Car Safety and Roadside Breakdown Kit List
Batteries, wheels and tyres and electrical faults – the most common car issues according to Australian motorists. Even with modern ‘reliable’ cars, breakdowns and other problems are still pretty common. However you look at it, roads are dangerous places. A car breakdown kit can make things that little bit safer… In this article, we go over a few important things they should include.
If you have car problems at night, a torch is obviously a huge must-have in a car breakdown kit. Even in daylight hours, looking under dashboards, engines and other nooks and crannies is difficult without a light source. Pretty much all phones have a ‘flashlight’ but it’s always good to have a backup.
Hi-Vis / Warning Triangle
If you have to perform repairs on the side of a road, high visibility makes things much safer. Imagine standing on the side of a busy highway at night. Make sure you throw in a hi-vis vest as these things come in handy and dramatically increase your safety.
You may have seen warning triangles on the road before – often displayed by emergency services. They are reflective warning signs that alert other drivers to your presence on the side of the road. Most can fold up and don’t take up much room in your car.
The Australian outback coupled and the Australian summers are extremely harsh. Water is sometimes the first thing people think of for a car breakdown kit – or any kit. Getting caught without drinking water can literally be a matter of life and death. Make sure you keep a few litres of bottled water in your car, especially if you enjoy road trips like these cars are perfect for.
Additionally, if your car overheats or suffers from a loss of coolant, clean water can act as a temporary fix – hopefully allowing you to limp home without overheating the engine.
Tip: Coolant is used in radiators due to its non-corrosive properties. If you must use water, make sure it’s as clean as possible.
First Aid Kit
You never know when a first aid kit might come in handy. Think of family picnics or day trips – someone may get an insect bite, scraped knee or similar injury. Or something much worse. These are available from hardware stores, chemists and auto stores, among other places.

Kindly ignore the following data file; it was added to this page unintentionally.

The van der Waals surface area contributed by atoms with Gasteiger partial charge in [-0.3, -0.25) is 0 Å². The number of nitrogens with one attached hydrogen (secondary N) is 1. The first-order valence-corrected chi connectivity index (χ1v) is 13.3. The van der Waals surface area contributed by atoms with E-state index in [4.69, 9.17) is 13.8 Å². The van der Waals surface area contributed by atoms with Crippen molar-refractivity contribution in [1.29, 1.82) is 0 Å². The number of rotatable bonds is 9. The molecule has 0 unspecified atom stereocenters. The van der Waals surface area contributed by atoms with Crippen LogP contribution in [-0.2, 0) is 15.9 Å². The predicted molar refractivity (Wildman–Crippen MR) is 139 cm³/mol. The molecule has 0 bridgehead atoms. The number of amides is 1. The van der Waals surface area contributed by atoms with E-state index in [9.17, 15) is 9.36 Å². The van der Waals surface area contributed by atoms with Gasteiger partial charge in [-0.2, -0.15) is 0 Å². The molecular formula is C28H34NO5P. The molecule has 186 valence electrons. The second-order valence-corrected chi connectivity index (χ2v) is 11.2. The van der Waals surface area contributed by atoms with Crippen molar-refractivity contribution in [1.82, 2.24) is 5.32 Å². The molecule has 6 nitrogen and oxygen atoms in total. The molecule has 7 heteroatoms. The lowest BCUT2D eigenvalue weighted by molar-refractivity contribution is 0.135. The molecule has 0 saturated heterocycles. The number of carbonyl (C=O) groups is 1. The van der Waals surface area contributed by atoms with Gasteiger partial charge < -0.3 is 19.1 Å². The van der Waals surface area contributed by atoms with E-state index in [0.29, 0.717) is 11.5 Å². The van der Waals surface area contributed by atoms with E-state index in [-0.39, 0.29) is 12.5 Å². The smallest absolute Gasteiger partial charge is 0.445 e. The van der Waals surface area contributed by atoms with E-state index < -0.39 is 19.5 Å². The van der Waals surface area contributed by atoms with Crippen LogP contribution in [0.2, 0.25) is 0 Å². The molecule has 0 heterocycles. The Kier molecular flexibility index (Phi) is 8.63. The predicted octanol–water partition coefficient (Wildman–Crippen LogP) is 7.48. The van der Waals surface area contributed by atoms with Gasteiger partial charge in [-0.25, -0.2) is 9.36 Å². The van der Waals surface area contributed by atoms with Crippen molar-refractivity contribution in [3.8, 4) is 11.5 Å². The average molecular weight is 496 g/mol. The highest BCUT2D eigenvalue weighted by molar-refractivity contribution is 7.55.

Make sure it’s hidden extremely well – taped under the dashboard or under a seat for example. A little extra cash can come in handy if you’re stuck in an unfamiliar place. For example, if your wallet is stolen or lost or maybe you need a taxi to an ATM or service station. Some drivers have found themselves in need of fuel when electronic payment options aren’t working.
Stuck without a working phone is a huge fear for anyone. Carrying a phone power bank solves the dead battery problem. These lose charge over time so you may need to make sure to regularly check the power level. Remember, if your car suffers an electrical problem, you may not be able to charge your phone via the power socket.
Flat batteries are always a fear for drivers. With causes ranging from lights left on to a faulty alternator, a lot of motorists can recall being in need of a jump start. Make sure to connect them properly, paying attention to an ‘earth’ and follow the instructions. Positive to positive, negative to ‘earth’ – commonly an unpainted metal surface.
A simple tool kit can come in handy if you’re in need of a quick repair. From electrical issues to wheel problems to general maintenance, these should include:
- Electrical tape and cable ties
- Socket set
- Screw driver set
Don’t forget to add fuses too. These are cheap, easy to replace and can often remedy lights not working or other electrical problems.
Tyre Change Kit
Standard equipment on cars but make sure yours is in working order and the spare tyre correctly inflated. Some cars come with a brightly coloured space saver which have speed and distance limits. Often a good addition is a flat piece of wood or similar to stabilise under the jack if you’re changing a tyre on sand, mud or soft ground.
Tip: Stick to sealed roads or use run-flat tyres (which have reinforced sidewalls and allow limited driving in the event of a puncture) to limit flat tyres.
Your car’s bible – the owner’s manual. Super useful in countless situations. Tyre pressure, fuse sizes and locations, oil grade, warranty details… the list goes on. Of course, all cars come with one but sometimes they can ‘wander off’. If your car is missing your owner’s manual, they can be found online or simply contact your manufacturer.
End of the Day
Depending on your commute and general driving needs, match the items listed above to suit. Rural driving and short city to-and-from work drives require different car break down kits. Knowing some car red flags and general maintenance routines can allow for years of trouble-free motoring.
Car trouble stories…
Amanda 32, Clare, SA
“A few years ago, I hit a kangaroo. It was awful but luckily it wasn’t too hard and it didn’t die. It was at night when I was diving back from Adelaide. One of the headlights got smashed out and the bumper bar was touching the wheel and scraping. I had some pliers and a torch so I was able to cut the bumper bar away and tie the torch onto the car making it look like a headlight. I drove home slowly but safely.”
Gary 41, Canberra, ACT.
“I came across a woman stranded on a country road. Her car had overheated and split a radiator hose. Luckily, I had some duct tape and water. We were able to tape up the split hose and fill the radiator with the water and she got home without damaging the engine. If I didn’t have a breakdown kit, she would have [had to] leave her car and walk to a random farmhouse.”
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